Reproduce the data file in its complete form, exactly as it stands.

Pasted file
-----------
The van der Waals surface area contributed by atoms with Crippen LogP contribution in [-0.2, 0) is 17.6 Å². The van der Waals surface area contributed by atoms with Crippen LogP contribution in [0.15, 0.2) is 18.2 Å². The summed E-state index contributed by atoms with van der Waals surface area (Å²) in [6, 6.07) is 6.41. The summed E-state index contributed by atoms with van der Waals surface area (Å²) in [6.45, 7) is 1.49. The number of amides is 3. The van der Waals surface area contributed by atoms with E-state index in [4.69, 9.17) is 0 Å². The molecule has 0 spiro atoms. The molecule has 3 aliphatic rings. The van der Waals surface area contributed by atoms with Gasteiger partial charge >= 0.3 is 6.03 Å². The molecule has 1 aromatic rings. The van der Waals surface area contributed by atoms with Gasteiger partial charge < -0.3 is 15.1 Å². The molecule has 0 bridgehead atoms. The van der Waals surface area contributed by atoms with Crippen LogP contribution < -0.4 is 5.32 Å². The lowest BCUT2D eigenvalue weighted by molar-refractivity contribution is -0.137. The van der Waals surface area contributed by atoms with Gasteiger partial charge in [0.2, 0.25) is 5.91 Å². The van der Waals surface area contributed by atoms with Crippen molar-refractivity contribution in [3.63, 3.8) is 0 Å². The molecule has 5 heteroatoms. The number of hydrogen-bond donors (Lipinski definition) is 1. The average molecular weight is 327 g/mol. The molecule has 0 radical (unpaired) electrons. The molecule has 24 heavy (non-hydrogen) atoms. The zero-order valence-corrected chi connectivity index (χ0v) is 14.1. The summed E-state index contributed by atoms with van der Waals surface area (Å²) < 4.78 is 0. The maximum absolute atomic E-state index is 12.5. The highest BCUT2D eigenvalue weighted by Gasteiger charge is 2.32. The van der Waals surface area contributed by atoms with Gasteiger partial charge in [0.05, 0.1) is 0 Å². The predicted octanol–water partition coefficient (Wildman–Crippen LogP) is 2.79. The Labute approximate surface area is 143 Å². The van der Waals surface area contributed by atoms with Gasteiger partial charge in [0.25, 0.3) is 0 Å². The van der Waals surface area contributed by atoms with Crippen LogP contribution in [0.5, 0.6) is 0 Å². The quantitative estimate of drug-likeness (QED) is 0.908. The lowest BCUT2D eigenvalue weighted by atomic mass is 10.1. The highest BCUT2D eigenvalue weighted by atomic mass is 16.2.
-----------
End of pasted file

The van der Waals surface area contributed by atoms with Crippen LogP contribution in [-0.2, 0) is 17.6 Å². The van der Waals surface area contributed by atoms with Crippen LogP contribution in [0.15, 0.2) is 18.2 Å². The summed E-state index contributed by atoms with van der Waals surface area (Å²) in [6, 6.07) is 6.41. The summed E-state index contributed by atoms with van der Waals surface area (Å²) in [6.45, 7) is 1.49. The number of amides is 3. The van der Waals surface area contributed by atoms with E-state index in [4.69, 9.17) is 0 Å². The molecule has 0 spiro atoms. The molecule has 3 aliphatic rings. The van der Waals surface area contributed by atoms with Gasteiger partial charge >= 0.3 is 6.03 Å². The molecule has 1 aromatic rings. The van der Waals surface area contributed by atoms with Gasteiger partial charge < -0.3 is 15.1 Å². The molecule has 0 bridgehead atoms. The van der Waals surface area contributed by atoms with Crippen LogP contribution < -0.4 is 5.32 Å². The lowest BCUT2D eigenvalue weighted by molar-refractivity contribution is -0.137. The van der Waals surface area contributed by atoms with Gasteiger partial charge in [0.2, 0.25) is 5.91 Å². The van der Waals surface area contributed by atoms with Crippen molar-refractivity contribution in [3.63, 3.8) is 0 Å². The molecule has 5 heteroatoms. The number of hydrogen-bond donors (Lipinski definition) is 1. The average molecular weight is 327 g/mol. The molecule has 0 radical (unpaired) electrons. The molecule has 24 heavy (non-hydrogen) atoms. The zero-order valence-corrected chi connectivity index (χ0v) is 14.1. The summed E-state index contributed by atoms with van der Waals surface area (Å²) < 4.78 is 0. The maximum absolute atomic E-state index is 12.5. The highest BCUT2D eigenvalue weighted by Gasteiger charge is 2.32. The van der Waals surface area contributed by atoms with Gasteiger partial charge in [0.05, 0.1) is 0 Å². The predicted octanol–water partition coefficient (Wildman–Crippen LogP) is 2.79. The Labute approximate surface area is 143 Å². The van der Waals surface area contributed by atoms with Gasteiger partial charge in [0.25, 0.3) is 0 Å². The van der Waals surface area contributed by atoms with Crippen LogP contribution in [0.5, 0.6) is 0 Å². The quantitative estimate of drug-likeness (QED) is 0.908. The lowest BCUT2D eigenvalue weighted by atomic mass is 10.1. The highest BCUT2D eigenvalue weighted by atomic mass is 16.2.